Thank you for a being an encouraging voice on HN.

After reading your article and looking at the site, I think you might be pulling the plug too early. I have been in the same boat before. You spend all the time to build something, you believe it's got legs and then....radio silence. Then you get some interest but it never really takes off.

I would bet that if you really talked, like physically talked (phone, Skype) with your users, especially those who haven't been active for a while, you might start to learn more about what you need to do to gain more traction and develop the product further.

Without knowing more details my takeaway is that "build it and they will come" is not an effective user acquisition strategy.

1) What was the feedback from your friends who were using it?

2) Did you try to talk to customers to see why they left? What did they say?

3) Sticking around for a month is pretty significant. Do you know what kept people were sticking around for that long?

I haven't found the Flippa community to be overly drawn to custom tech (i.e. not wordpress, etc.) unless there is already a large audience for the site. I think the HN crowd needs a Flippa equivalent for abandoned projects.

I am happy to donate the domain startuptrader.com to the effort :)

http://www.ex-prj.com is my side-project for listing projects that you're not going to love. I think our idea is good, but in case it won't become to what we expected and be abandoned in the future, this time I start without coding. I use tumblr since it's almost zero-cost. But so far it's not going well. I am sure I had problem that OP has had. But seems sometimes people like to build a platform but few people want to try a new platform.

I agree, and I'm not sure how well it will go on Flippa. I think you have a point! Hopefully someone will build something.

If you really want to sell, you need to improve your Flippa auction. Set your starting bid to $1. Set your reserve price to something realistic; in the low $100's. I know the site was your baby and you put a lot of effort into it, but buyers are mainly concerned with if the site is currently making money or if it has a high ranking and gets a ton of traffic. Your site is a PR-2 and has no income, so that's a factor. Reduce the auction time-length to 5 or 7 days. You'll get most bids in the final 24 hours. That's how you move a site. :)

Ha, sounds like ebay.

I agree that Flippa buyers are mostly concerned with sites that are making a profit, and I'm not sure blaster.fm is a good fit for its market. Having said that, if it's only worth a couple hundred dollars, I'd rather just not sell it.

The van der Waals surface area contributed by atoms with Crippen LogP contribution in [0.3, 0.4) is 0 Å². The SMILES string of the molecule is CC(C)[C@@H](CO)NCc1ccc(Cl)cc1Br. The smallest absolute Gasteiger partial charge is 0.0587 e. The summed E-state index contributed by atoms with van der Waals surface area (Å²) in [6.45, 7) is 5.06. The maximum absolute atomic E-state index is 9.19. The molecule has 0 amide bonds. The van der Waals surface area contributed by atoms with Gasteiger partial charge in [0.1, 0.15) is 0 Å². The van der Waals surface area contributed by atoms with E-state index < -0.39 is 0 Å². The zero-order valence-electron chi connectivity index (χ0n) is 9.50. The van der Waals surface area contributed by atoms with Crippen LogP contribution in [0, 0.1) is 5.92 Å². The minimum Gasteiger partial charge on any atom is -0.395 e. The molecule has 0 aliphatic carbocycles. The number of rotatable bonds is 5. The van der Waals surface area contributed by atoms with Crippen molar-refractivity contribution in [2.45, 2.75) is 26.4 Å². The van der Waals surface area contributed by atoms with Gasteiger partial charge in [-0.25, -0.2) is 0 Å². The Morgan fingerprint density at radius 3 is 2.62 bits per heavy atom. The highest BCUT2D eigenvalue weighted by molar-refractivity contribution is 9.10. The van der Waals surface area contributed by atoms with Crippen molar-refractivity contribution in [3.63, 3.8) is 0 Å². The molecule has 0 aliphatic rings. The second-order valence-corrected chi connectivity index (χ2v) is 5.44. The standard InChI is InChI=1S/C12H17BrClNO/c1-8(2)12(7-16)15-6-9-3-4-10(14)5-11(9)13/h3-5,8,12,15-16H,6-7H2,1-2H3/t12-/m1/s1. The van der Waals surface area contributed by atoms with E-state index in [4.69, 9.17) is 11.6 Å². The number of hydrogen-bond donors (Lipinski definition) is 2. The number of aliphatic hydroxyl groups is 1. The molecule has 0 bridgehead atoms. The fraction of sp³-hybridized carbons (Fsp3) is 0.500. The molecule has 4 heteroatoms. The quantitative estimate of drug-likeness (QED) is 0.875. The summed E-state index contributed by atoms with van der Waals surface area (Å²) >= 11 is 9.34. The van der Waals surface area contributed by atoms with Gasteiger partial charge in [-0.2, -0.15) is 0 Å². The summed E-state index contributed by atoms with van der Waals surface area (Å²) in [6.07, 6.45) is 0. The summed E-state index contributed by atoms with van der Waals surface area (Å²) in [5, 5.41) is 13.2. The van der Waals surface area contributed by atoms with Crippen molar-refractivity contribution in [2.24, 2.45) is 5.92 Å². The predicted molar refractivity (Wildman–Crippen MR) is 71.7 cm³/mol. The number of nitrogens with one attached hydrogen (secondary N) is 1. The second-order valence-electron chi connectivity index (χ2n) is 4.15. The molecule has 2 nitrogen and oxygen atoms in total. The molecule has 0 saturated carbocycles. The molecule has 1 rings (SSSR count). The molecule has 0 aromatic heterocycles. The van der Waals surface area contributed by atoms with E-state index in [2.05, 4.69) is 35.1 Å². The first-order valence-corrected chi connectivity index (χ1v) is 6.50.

I think you are making the correct choice. What you built is an app. And it seems that it is a good one. But building the business behind this app is a challenge that you do not want to pursue. So don't do it. Don't listen to those who say "get a co-founder". That wont fix anything. Your focus is not it. Sell it, move on.

I'm not even sure it is a viable business itself. Aside from advertising, it has very few options as it stands. You would need to modify the platform in order to introduce other profit channels. But you already said you don't want any more of it.

Thanks, I think you got the point of the post and your conclusion is spot on.

I think I would put it under what pg called "a dangerous bad idea" (can't remember the exact wording) because it initially looks like a good idea - hey, a social network for music! I might use that - but turns out to be built on a false premise.

Yes, exactly. People don't realize that you can't make. Business out of everything. Plus there are some ideas that will actually hurt you more than anything. But the great thing about this is that you learned. Lot from it. Take a break. Digest your experiences and try again with something entirely different. Before you do, get the contact details of the people who use your current app. That's a market that knows you and will be receptive to whatever you come out with. It could be the difference between failing again and turning a profit from the start. good luck.

I agree with alaskamiller - you need at least a co-founder. Having somebody to bounce ideas off of and ask questions to is invaluable.

More importantly though, forget about the technology. After reading your post, it sounds like you're frustrated because you spent a ton of time implementing super hip technology and yet still nobody is coming.

People don't care about technology. They care about what your site does for them. You also didn't appear to talk to too many users to find out what it is they needed.

My advice is to follow the data. If your data shows that nobody needs your site, then shut it down. But don't shut it down because you built it and hoped they'd come without trying any marketing or customer research.

Your story, down to the timeframe mirrors mine. I created a Pingdom competitor (https://www.pingbrigade.com) that was cheaper to operate and cheaper for the users, while being easier to use and supported IPv6. After I launched it I got several hundred sign ups over the two years, but nobody seemed interested in the paid accounts (they let you monitor more than one thing). I did not realize just how attached I would get to this project and how the fact that it never became profitable would weigh on me. Last month I decided to pull the plug on it and sent out an announcement to the users. I got a few responses of "Noooooo!!!! Why???!!" I know for a fact that business development and marketing were not there and that is why it never took off, but it was my flagship project and it is hard to let it go.